In an effort to reproduce the events of the dream as faithfully as possible, the princess had notice of a public meeting announced as soon as she got home. Then, as in the dream, she asked the people what she could do for them. When they asked for cheaper food and cotton she wrote it all down in her blue book and told them she would do her best. She then returned to the castle and summoned the duke.
However, unlike the dream, when the Duke of Aequitas arrived he brought with him a basket of fruit.
“Your Majesty,” he said, bowing, “please accept this gift from the people of Calidum Terram, with their compliments and best wishes for your twelve month reign.”
The princess smiled and indicated that should place the basket on the table.
“Thank you,” she smiled, “let’s talk trade.”
The princess argued with the duke, just as she’d dreamt, and Aequitas impressively stood his ground. He showed her the king’s decree and she dismissed him. Lady Beatrice, meanwhile, having resumed her miniature stature, was observing to ensure everything went to plan. The wizard could be anywhere, watching, waiting for an opportunity. He wasn’t stupid. He was not stupid.
Suddenly the old fairy was struck by that frightening realisation – “He is not stupid. He’ll know that that fruit is not natural – it doesn’t smell! He’s not going to fall for it!”
By now the princess was slumped over the table complaining about her inability to give the people what they want. And Venustus was climbing in through the window.
Lady Beatrice had to do something!
There was only one thing she could do. She closed her eyes and spoke so quietly that even the mouse couldn’t hear:
“Power of the elements, I call on thee,
From air, earth and water, come forth, help me.
On fruits in the basket, I beg you bestow,
The scents they would have when in nature they grow.”
At the same time the princess was listening to Venustus’s claim that he could get her a better deal.
“I don’t know,” she said, reaching for an apple, “my people are used to top quality produce. I want it cheaper but not if it’s substandard.” She took a bite and smiled at him. “Seriously,” she added, “your stuff can’t be as good as this. Go ahead – try some, then you’ll know what I mean.”
Venustus returned her smile and, with the sweet, mouthwatering smell of fresh fruit in his nostrils, carelessly took a cherry. As soon as it touched his tongue the princess spat out her apple and spoke swiftly:
“sutsunev sutsunev sutsunev”
The wizard’s eyes widened; his sharp intake of breath made him start choking on the cherry; then came a crash of thunder; and he was gone.
“We did it!” The princess was jubilant.
“You were brilliant,” Lady Beatrice told her as the duke returned to the room, “but remember, no one else can know about this. As far as the rest of the world knows – Venustus was never here. There’ll be no public recognition.”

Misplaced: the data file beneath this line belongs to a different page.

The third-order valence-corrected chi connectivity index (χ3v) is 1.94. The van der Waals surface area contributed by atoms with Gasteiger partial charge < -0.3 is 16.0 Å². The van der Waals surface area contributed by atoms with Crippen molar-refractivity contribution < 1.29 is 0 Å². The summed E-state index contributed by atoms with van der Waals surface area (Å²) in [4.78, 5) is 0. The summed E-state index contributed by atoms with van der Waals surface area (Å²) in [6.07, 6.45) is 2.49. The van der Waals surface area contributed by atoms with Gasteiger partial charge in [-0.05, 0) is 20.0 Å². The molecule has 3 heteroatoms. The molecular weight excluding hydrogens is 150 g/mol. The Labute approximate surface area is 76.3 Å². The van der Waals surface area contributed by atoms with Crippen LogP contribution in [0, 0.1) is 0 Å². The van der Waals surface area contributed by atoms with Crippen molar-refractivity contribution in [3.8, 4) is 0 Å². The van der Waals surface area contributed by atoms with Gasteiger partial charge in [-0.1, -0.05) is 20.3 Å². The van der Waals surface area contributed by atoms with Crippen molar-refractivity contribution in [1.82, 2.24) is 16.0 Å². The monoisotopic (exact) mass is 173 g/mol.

“That’s ok,” the princess smiled, “it’s enough just to know we set things right. Thank you, both of you, … now, I’m going to celebrate!”
The following morning, Princess Primrose told her people that she wouldn’t be able to get them cheaper food and fabrics after all.
“I have discovered,” she explained, “that we are already paying a fair price for those goods. The only way for us to get them cheaper would be to cheat the growers out of their hard-earned money; to reduce their quality of life in order to improve ours. And that’s just not right.”
There were some nods of agreement and some grumbles of discontent.
“I thought you would put your own people first,” someone shouted.
“As one young lady said yesterday, my people already have everything they need. They work hard for it, and they don’t have much left over, but they are not short of any essential. Do not the people who grow your food deserve this much? Fair is only fair if it’s fair for everyone.”
The crowd began to disperse and the princess smiled as she noticed Grandfather, still alive, talking cheerfully to one of his neighbours. There were a few disgruntled faces but the princess, understanding her father’s advice now, was not disheartened. As she walked away she overheard a snippet of conversation:
“What is she wearing?! I don’t like her hair.”
“That’s okay,” she said to herself, “I like it.”
And they all lived happily ever after 🙂
The Princess Who Liked To Be Popular is available in paperback
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The Princess Who Liked To Be Popular belongs to Violet’s Vegan Comics © 2014